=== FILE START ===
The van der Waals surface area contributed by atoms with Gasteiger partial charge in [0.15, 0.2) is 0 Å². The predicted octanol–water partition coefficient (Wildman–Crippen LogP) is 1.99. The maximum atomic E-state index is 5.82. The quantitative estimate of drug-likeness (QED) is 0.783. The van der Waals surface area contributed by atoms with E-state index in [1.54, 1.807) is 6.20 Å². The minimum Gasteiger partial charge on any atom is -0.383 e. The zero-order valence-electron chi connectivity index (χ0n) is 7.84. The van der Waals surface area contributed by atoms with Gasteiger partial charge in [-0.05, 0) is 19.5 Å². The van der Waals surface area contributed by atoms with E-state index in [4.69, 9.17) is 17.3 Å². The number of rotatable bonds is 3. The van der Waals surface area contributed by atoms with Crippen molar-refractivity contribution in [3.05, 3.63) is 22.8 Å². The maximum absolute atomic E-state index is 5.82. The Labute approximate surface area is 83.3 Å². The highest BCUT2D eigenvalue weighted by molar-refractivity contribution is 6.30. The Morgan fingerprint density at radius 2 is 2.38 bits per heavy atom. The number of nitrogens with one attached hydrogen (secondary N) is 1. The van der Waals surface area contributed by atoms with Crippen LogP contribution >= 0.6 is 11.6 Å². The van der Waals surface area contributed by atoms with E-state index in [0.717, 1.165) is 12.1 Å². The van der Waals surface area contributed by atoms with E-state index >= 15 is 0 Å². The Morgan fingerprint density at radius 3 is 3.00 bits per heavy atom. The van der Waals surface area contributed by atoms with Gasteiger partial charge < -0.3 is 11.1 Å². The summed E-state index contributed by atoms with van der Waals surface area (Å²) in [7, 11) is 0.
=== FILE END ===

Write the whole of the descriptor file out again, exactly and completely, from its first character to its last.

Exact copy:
The van der Waals surface area contributed by atoms with Gasteiger partial charge in [0.15, 0.2) is 0 Å². The predicted octanol–water partition coefficient (Wildman–Crippen LogP) is 1.99. The maximum atomic E-state index is 5.82. The quantitative estimate of drug-likeness (QED) is 0.783. The van der Waals surface area contributed by atoms with E-state index in [1.54, 1.807) is 6.20 Å². The minimum Gasteiger partial charge on any atom is -0.383 e. The zero-order valence-electron chi connectivity index (χ0n) is 7.84. The van der Waals surface area contributed by atoms with Gasteiger partial charge in [-0.05, 0) is 19.5 Å². The van der Waals surface area contributed by atoms with E-state index in [4.69, 9.17) is 17.3 Å². The number of rotatable bonds is 3. The van der Waals surface area contributed by atoms with Crippen molar-refractivity contribution in [3.05, 3.63) is 22.8 Å². The maximum absolute atomic E-state index is 5.82. The Labute approximate surface area is 83.3 Å². The highest BCUT2D eigenvalue weighted by molar-refractivity contribution is 6.30. The Morgan fingerprint density at radius 2 is 2.38 bits per heavy atom. The number of nitrogens with one attached hydrogen (secondary N) is 1. The van der Waals surface area contributed by atoms with Crippen LogP contribution >= 0.6 is 11.6 Å². The van der Waals surface area contributed by atoms with E-state index in [0.717, 1.165) is 12.1 Å². The van der Waals surface area contributed by atoms with E-state index >= 15 is 0 Å². The Morgan fingerprint density at radius 3 is 3.00 bits per heavy atom. The van der Waals surface area contributed by atoms with Gasteiger partial charge < -0.3 is 11.1 Å². The summed E-state index contributed by atoms with van der Waals surface area (Å²) in [7, 11) is 0.